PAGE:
PloS one

The phosphoinositide-binding protein ZF21 regulates ECM degradation by invadopodia.

PMID 23382803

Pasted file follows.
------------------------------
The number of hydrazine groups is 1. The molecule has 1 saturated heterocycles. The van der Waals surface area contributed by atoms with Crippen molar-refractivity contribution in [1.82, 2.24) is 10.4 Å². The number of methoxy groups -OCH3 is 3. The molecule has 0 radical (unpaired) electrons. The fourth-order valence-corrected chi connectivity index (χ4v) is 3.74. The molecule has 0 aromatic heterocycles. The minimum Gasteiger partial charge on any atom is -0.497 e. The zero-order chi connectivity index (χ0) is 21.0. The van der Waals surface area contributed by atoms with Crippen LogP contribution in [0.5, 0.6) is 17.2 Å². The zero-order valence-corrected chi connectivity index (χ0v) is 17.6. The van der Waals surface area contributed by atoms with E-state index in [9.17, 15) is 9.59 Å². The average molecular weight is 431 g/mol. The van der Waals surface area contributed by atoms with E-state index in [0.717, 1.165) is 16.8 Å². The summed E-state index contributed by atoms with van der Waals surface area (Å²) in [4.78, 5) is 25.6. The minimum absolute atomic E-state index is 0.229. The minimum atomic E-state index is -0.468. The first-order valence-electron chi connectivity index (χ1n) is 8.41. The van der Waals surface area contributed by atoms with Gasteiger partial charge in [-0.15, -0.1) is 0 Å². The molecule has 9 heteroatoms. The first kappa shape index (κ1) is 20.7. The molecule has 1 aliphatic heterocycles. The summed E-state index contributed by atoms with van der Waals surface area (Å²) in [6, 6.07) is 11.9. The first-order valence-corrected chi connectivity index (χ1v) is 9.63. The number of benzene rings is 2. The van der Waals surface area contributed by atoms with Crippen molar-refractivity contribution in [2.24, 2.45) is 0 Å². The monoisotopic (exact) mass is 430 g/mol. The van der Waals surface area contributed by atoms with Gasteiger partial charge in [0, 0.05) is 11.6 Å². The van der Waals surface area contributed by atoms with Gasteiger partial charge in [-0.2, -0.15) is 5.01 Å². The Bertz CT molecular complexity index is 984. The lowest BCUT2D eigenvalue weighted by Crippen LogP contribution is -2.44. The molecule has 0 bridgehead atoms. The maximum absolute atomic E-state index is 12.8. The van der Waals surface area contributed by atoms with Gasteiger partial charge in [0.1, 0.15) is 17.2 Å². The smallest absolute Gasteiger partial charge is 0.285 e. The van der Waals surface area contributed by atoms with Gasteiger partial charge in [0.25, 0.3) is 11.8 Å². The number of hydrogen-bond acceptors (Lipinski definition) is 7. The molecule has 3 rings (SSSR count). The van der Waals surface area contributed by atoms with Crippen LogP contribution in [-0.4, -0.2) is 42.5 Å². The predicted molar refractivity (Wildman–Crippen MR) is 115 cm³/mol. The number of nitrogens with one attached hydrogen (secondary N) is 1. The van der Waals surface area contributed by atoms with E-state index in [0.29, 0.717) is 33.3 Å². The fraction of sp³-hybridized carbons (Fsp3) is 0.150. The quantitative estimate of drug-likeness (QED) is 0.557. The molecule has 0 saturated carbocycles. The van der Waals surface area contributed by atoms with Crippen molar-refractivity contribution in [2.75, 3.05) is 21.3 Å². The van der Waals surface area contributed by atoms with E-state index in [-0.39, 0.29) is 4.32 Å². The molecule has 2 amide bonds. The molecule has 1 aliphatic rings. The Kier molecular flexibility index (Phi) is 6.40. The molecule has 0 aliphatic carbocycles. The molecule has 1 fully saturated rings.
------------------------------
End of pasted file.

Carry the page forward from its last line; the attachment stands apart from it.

During the process of tumor invasion, cells require footholds on extracellular matrices (ECM) that are created by forming focal adhesions (FAs) using integrins. On the other hand, cells must degrade the ECM barrier using extracellular proteases including MMPs in the direction of cell movement. Degradation occurs at the leading edges or invadopodia of cells, which are enriched in proteases and adhesion molecules. Recently, we showed that the phosphoinositide-binding protein ZF21 regulates FA disassembly. ZF21 increased cell migration by promoting the turnover of FAs. In addition, ZF21 promotes experimental tumor metastasis to lung in mice and its depletion suppresses it. However, it is not known whether ZF21 regulates cancer cell invasion in addition to its activity on FAs. In this study, we demonstrate that ZF21 also regulates invasion of tumor cells, whereas it does not affect the overall production of MMP-2, MMP-9, and MT1-MMP by the cells. Also, we observe that the ECM-degrading activity specifically at the invadopodia is severely abrogated. In the ZF21 depleted cells MT1-MMP cannot accumulate to the invadopodia and thereby cannot contribute to the ECM degradation. Thus, this study demonstrates that ZF21 is a key player regulating multiple aspects of cancer cell migration and invasion. Possible mechanisms regulating ECM degradation at the invadopodia are discussed.